The protest statute, K.S.A. 79-2005, provides:

"(1) Any taxpayer before protesting the payment of his taxes, shall be required, at the time of paying said taxes, to make and file a written statement with the county treasurer clearly stating the grounds on which the whole or any part of said taxes are protested, and shall further cite any law, statute, or facts on which such taxpayer relies in protesting the whole or any part of such taxes and mail a copy . . ." (Emphasis added.)

In the present case the written protest merely states the notice of increased valuation was mailed "after the May 10th date on which appeals could be made to the County Board of Equalization."

No statute requiring notice of an increased valuation is mentioned in the protest or in the petition. The taxpayer's conclusion, that May 10th is the final date on which appeals can be made to the county board of equalization, is not supported by reference to any statute. We note that under K.S.A. 79-1602, then in effect, the date of final adjournment for the board is June 15, and after that time the board could not change an assessed valuation placed on property.

The last sentence of the quoted portion of the protest refers to K.S.A. 79-417. This is a statutory provision which enables the county to recover taxes on property which has escaped assessment. The county clerk is authorized to charge taxes, which were over-looked in a prior year, against the real estate by placing the same on the tax roll in any subsequent year. In the last sentence of the protest filed the taxpayer states that no improvements have been added to the real estate during the year 1970.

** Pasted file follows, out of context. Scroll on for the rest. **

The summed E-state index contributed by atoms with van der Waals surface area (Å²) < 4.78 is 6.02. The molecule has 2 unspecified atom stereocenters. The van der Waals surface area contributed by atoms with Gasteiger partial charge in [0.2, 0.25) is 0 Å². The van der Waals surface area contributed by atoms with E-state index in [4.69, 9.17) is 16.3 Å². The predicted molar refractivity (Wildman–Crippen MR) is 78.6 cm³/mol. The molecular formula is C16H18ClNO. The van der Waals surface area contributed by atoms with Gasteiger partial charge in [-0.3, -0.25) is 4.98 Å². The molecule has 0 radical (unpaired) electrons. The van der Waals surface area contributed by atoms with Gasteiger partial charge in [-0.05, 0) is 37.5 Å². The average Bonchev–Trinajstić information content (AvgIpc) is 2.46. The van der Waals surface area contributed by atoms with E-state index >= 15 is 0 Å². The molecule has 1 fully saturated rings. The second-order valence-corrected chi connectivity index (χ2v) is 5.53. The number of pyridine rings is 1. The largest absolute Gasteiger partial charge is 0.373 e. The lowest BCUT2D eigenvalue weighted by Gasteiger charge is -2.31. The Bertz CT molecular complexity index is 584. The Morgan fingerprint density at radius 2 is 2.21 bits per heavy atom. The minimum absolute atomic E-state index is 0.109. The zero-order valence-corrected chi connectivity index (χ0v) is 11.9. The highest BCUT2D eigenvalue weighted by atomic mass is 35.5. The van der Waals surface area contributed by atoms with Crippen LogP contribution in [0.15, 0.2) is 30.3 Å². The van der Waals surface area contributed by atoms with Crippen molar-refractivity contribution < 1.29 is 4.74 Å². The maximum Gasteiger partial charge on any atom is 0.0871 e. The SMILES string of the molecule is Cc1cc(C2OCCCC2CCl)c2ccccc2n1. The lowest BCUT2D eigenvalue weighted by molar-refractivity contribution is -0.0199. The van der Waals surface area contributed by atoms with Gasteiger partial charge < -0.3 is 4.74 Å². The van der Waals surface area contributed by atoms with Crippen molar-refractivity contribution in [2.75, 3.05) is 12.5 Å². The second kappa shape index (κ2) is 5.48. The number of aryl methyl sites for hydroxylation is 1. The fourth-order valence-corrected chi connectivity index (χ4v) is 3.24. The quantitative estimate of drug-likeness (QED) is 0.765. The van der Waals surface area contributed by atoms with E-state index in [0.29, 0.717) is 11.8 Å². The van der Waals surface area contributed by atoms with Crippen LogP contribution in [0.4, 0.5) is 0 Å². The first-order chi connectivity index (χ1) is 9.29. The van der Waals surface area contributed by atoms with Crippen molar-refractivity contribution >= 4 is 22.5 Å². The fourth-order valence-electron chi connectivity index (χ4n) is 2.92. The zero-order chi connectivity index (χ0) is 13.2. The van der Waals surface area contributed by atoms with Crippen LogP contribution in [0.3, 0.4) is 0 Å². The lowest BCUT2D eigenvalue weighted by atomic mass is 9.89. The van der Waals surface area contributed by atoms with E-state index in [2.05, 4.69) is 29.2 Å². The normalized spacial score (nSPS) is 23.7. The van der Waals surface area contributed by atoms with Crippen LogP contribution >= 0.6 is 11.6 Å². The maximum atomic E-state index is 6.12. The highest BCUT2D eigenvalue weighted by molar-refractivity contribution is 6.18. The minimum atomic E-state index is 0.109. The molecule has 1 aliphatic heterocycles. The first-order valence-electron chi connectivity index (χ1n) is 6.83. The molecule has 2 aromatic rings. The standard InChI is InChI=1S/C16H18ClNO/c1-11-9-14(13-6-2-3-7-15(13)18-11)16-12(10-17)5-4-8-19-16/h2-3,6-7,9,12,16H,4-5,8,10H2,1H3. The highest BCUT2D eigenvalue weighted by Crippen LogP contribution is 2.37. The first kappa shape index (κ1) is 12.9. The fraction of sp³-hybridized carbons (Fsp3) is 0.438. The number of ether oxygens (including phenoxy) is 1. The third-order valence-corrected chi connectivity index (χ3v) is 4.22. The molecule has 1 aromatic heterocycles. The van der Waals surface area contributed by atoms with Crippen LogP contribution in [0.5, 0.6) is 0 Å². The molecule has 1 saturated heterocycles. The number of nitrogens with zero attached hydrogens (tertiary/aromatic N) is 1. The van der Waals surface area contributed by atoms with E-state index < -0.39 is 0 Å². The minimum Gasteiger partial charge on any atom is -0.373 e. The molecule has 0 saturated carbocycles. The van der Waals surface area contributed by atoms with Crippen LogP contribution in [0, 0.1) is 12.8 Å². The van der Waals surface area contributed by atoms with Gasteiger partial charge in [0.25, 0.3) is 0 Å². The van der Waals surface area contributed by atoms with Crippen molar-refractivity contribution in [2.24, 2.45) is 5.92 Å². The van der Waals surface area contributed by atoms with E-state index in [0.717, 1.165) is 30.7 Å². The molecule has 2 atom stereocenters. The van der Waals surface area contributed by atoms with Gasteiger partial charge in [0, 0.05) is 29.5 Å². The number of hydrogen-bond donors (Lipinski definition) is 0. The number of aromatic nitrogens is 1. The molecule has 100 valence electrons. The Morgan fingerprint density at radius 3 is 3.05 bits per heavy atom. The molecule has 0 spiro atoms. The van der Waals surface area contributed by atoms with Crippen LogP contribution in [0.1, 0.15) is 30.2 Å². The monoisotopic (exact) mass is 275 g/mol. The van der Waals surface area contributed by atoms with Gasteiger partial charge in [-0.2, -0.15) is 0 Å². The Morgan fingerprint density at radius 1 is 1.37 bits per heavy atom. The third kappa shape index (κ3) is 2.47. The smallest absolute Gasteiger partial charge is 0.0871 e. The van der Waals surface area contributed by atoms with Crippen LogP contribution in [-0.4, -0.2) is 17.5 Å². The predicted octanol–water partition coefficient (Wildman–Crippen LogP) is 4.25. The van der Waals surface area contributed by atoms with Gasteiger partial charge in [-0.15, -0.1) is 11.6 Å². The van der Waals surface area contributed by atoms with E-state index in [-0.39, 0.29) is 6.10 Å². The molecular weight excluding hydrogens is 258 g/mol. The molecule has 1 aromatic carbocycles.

This would not be a valid basis for protest of the taxes assessed and levied in 1970. The 1970 taxes are determined by the assessed valuation on January 1, 1970. (K.S.A. 79-309.) The notice of a change in valuation for 1970 tax purposes would reflect improvements placed on the property during the preceding year, 1969.

Certain statutory duties are placed upon the county assessor. Mailing notice of changes in valuation is one of his duties. K.S.A. 79-1412a, Third provides:

"County assessors shall perform the following duties:

. . . . . . . . . . . . . .

Third. Notify each taxpayer on or before May first by mail directed to his last known address as to the assessed value placed on each parcel of his real property: Provided, That after 1956 such notice shall be sent only when the assessed value of any parcel has been changed from the assessment shown for the preceding year. Failure to receive such notice shall in nowise invalidate the assessment."

The last sentence of this provision is noteworthy. The legislature in directing the assessor to mail notices provided that a failure to receive a notice of change in valuation should "in nowise invalidate the assessment." In interpreting the meaning and effect of this statute it would not be reasonable for this court to hold the assessment is invalid because the notice was received two weeks late, when the legislature has said failure to receive the notice shall in nowise invalidate the assessment. This latter statement appears another way for the legislature to say the provision for mailing notice is directory, not mandatory.